Neither are potentially tricky areas, such as sex education for the older girls, a problem. "We think it's important for both genders to hear both sides of the subject," explains Mrs Palmer.
All the key stage 2 children in the one-form entry school are taught by men. Gender issues are part and parcel of the general management of behaviour in the school, which is where, to the outside eye, the male influence is most benign. Restless, wriggling little boys respond well to a mixture of jocularity and firmness, and throw themselves with enthusiasm into the rich mixture of activities that school life offers.
It is the head's eagle-eyed presence as well as what she calls "more of a male joshing atmosphere at times" that makes the children comfortable. "That's how they can learn - safely."
St John's is, says Jem Peck, a "wonderful place". He would say so, you may say, since he was head-hunted by the school after completing his 1991 teaching practice there. But his easy banter with staff and pupils, his evident enjoyment at talking with his class and his enthusiasm for his job speak volumes about the "magical ethos" of St John's.
That ethos, nourished by Linda Palmer, is one of positive engagement. As she puts it: "There is not a day in my life when I have woken up in the morning and not wanted to go to work." Having worked for the police, she is not in the least fazed by her male staff. As she says, "I just don't feel inhibited."
As well as the role they play in behaviour management, male teachers are especially important in building pupils' confidence through creativity. Concerts and improvisations are a school norm. "The secondary schools tell us that it's always St John's children who put their hand up to perform," says Jem Peck. "They all want to play the guitar. It must be because we have such a good time here."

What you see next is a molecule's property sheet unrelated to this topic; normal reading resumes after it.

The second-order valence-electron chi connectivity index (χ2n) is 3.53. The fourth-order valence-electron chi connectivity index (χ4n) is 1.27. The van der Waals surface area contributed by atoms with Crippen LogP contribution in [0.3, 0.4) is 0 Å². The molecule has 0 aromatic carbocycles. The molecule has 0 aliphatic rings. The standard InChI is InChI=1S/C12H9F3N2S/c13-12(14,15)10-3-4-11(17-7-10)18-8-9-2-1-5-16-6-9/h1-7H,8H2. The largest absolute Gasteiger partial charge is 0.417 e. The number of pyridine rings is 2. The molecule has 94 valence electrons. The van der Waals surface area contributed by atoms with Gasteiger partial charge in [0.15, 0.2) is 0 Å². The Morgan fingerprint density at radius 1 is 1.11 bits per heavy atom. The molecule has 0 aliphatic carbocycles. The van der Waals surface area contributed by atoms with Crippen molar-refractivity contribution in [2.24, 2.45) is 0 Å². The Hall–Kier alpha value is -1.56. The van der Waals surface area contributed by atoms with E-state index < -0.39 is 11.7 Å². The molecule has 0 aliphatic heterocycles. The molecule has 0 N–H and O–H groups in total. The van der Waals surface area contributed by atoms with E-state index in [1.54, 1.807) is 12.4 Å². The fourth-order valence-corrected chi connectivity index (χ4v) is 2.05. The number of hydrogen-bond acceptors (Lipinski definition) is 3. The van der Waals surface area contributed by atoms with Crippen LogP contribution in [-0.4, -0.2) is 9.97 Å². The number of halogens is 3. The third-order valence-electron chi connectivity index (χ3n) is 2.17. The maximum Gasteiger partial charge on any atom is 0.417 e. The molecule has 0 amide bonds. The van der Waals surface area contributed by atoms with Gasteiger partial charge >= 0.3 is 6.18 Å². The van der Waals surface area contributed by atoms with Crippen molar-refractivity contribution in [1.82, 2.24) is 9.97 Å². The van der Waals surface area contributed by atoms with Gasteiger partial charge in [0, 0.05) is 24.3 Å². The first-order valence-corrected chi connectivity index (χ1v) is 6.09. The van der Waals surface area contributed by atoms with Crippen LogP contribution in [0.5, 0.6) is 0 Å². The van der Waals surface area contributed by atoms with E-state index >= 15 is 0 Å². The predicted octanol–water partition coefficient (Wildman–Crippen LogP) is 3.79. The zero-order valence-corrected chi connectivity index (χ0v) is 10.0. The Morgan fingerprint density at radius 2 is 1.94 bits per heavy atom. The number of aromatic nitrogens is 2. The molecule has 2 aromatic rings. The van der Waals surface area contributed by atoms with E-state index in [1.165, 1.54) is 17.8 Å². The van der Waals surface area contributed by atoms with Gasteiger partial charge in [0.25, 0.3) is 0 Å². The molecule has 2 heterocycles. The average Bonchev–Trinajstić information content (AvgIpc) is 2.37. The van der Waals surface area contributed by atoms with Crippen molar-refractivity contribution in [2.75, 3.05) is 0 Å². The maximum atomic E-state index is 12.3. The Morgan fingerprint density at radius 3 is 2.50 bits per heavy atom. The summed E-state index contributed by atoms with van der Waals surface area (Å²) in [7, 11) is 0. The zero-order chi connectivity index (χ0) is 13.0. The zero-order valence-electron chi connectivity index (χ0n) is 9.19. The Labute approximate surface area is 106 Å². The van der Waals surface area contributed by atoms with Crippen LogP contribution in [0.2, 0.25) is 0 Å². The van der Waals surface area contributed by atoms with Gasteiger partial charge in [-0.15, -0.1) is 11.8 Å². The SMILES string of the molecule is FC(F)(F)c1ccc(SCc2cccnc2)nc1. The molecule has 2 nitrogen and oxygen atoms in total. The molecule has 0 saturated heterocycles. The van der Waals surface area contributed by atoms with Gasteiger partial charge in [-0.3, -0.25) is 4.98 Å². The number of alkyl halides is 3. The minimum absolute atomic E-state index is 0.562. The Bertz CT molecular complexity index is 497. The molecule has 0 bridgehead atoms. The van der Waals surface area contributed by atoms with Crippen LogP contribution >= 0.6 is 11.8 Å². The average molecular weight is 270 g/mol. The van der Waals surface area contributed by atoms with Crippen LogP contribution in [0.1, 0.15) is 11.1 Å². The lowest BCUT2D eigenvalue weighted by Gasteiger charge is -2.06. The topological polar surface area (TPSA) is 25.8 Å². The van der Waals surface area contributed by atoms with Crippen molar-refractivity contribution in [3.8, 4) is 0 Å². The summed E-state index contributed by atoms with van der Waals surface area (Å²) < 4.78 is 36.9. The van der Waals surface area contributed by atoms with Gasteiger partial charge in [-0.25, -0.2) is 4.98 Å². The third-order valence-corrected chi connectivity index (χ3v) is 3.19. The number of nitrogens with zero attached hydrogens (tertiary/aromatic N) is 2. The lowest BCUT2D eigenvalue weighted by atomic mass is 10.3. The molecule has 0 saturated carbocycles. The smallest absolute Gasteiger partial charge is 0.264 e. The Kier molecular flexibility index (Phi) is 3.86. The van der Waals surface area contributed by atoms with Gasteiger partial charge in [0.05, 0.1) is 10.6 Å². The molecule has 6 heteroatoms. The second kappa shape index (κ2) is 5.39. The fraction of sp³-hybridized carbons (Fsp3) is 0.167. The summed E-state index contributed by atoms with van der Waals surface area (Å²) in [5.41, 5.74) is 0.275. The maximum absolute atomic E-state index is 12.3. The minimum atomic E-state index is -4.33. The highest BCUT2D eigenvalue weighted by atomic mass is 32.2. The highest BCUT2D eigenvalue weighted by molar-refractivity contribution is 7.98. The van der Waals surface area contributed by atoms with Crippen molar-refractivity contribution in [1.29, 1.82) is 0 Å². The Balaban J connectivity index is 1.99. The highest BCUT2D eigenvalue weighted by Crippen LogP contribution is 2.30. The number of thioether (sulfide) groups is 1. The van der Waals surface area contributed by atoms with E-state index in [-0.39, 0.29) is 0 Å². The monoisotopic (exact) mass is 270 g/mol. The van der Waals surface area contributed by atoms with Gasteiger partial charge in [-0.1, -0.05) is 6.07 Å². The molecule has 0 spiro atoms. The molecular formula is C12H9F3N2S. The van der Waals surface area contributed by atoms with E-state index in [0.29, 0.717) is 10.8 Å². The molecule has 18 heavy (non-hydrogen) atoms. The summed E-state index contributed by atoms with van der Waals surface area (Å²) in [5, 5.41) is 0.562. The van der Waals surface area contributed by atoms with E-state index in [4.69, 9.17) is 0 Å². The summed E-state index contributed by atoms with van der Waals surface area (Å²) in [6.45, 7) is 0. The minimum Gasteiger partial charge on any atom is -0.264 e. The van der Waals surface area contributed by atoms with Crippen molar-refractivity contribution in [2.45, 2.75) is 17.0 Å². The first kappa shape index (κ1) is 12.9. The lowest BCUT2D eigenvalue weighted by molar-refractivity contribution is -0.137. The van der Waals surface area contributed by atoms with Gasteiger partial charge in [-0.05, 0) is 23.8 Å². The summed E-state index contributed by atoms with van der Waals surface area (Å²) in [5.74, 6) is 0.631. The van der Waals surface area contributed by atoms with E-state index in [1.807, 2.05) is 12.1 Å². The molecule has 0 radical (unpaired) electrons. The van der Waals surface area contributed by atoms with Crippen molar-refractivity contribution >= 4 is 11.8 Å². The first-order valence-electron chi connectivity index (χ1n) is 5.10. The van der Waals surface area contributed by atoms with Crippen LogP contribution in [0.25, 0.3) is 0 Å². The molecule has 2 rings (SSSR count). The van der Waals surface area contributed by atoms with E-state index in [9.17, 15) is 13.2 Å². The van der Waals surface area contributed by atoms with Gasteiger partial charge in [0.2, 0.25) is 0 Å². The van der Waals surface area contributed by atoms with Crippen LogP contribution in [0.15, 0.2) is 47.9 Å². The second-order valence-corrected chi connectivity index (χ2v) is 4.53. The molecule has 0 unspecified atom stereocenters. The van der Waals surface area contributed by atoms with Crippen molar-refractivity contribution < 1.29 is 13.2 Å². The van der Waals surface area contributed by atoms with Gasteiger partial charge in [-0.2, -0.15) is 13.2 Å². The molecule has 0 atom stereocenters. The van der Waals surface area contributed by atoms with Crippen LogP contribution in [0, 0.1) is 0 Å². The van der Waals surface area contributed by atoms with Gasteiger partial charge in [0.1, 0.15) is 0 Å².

They have such a good time that staff commit themselves to a plethora of after-school clubs and to diligent whole-school planning on every issue, from converting the loft into a staffroom and freeing space for art and drama, to scheduling the literacy hour to dovetail with performing arts. Such a good time that staff enjoy spending time together out of school. None of the men can imagine why more of their gender don't go into primary education. "It's so interesting to watch your class develop over the year," says Mr Tyrrell.
Yet it could easily not have been so pleasant. You would be forgiven for assuming that because the school is in leafy Kingston, it's nice and middle-class. It's not, say staff. The pupil population has twice the free school-meals average for the authority. Parents are drawn to the school because it takes the needs of all the children positively, with excellent special needs provision. Recently, with perhaps an extra keenness born of their gender, the staff have been considering the special needs of boys, focusing on sport and physical education and "reward ladders" (achievement acknowledgement) as ways to encourage male success.
But, as Richard Woodfin points out, the real role encouragement for young boys is already there, in the classrooms where they see effective adults of their own gender. "In my last school I was a bit of a novelty," he says. "Here it just feels right."
Ultimately, the school feels right because, in Jem Peck's word, it is "child-ified". Perhaps that sense of rightness, that sense that adults and children are balanced in gender and in role, is best captured in an anecdote about a recent school trip. The children had already been reassured. "Your mum won't be there, but Mr Peck will be." one mother asked: "And I expect the ladies will be clearing up all the sick, will they?" "No," said Jem Peck, with the certainty that comes of previous experience, "Mr Peck will be clearing up the sick."